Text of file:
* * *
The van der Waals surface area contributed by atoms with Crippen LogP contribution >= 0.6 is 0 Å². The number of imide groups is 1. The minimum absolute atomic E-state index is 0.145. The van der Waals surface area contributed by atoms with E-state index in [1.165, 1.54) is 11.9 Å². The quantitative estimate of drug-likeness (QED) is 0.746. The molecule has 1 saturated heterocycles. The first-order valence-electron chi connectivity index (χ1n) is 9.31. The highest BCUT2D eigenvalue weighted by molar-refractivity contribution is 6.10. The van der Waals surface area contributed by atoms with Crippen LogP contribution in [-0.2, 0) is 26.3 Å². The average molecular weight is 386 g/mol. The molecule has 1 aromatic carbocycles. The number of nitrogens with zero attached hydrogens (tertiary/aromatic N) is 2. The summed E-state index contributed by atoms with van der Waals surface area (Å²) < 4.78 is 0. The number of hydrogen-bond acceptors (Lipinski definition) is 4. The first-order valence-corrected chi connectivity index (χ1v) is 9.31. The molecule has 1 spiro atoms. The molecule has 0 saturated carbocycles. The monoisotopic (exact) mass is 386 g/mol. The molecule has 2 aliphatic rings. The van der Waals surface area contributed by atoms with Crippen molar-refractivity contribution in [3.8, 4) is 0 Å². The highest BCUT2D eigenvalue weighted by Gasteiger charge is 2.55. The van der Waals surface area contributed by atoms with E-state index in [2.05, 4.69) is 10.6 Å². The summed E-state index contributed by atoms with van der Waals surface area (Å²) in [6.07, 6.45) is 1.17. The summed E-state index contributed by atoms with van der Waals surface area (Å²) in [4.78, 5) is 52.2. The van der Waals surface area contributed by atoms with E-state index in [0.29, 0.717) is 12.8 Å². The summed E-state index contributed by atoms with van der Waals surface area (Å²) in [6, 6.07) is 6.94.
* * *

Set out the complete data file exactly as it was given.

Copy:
The van der Waals surface area contributed by atoms with Crippen LogP contribution >= 0.6 is 0 Å². The number of imide groups is 1. The minimum absolute atomic E-state index is 0.145. The van der Waals surface area contributed by atoms with E-state index in [1.165, 1.54) is 11.9 Å². The quantitative estimate of drug-likeness (QED) is 0.746. The molecule has 1 saturated heterocycles. The first-order valence-electron chi connectivity index (χ1n) is 9.31. The highest BCUT2D eigenvalue weighted by molar-refractivity contribution is 6.10. The van der Waals surface area contributed by atoms with Crippen LogP contribution in [-0.2, 0) is 26.3 Å². The average molecular weight is 386 g/mol. The molecule has 1 aromatic carbocycles. The number of nitrogens with zero attached hydrogens (tertiary/aromatic N) is 2. The summed E-state index contributed by atoms with van der Waals surface area (Å²) < 4.78 is 0. The number of hydrogen-bond acceptors (Lipinski definition) is 4. The first-order valence-corrected chi connectivity index (χ1v) is 9.31. The molecule has 1 spiro atoms. The molecule has 0 saturated carbocycles. The monoisotopic (exact) mass is 386 g/mol. The molecule has 2 aliphatic rings. The van der Waals surface area contributed by atoms with Crippen molar-refractivity contribution in [3.8, 4) is 0 Å². The highest BCUT2D eigenvalue weighted by Gasteiger charge is 2.55. The van der Waals surface area contributed by atoms with E-state index in [2.05, 4.69) is 10.6 Å². The summed E-state index contributed by atoms with van der Waals surface area (Å²) in [6.07, 6.45) is 1.17. The summed E-state index contributed by atoms with van der Waals surface area (Å²) in [4.78, 5) is 52.2. The van der Waals surface area contributed by atoms with E-state index in [0.29, 0.717) is 12.8 Å². The summed E-state index contributed by atoms with van der Waals surface area (Å²) in [6, 6.07) is 6.94.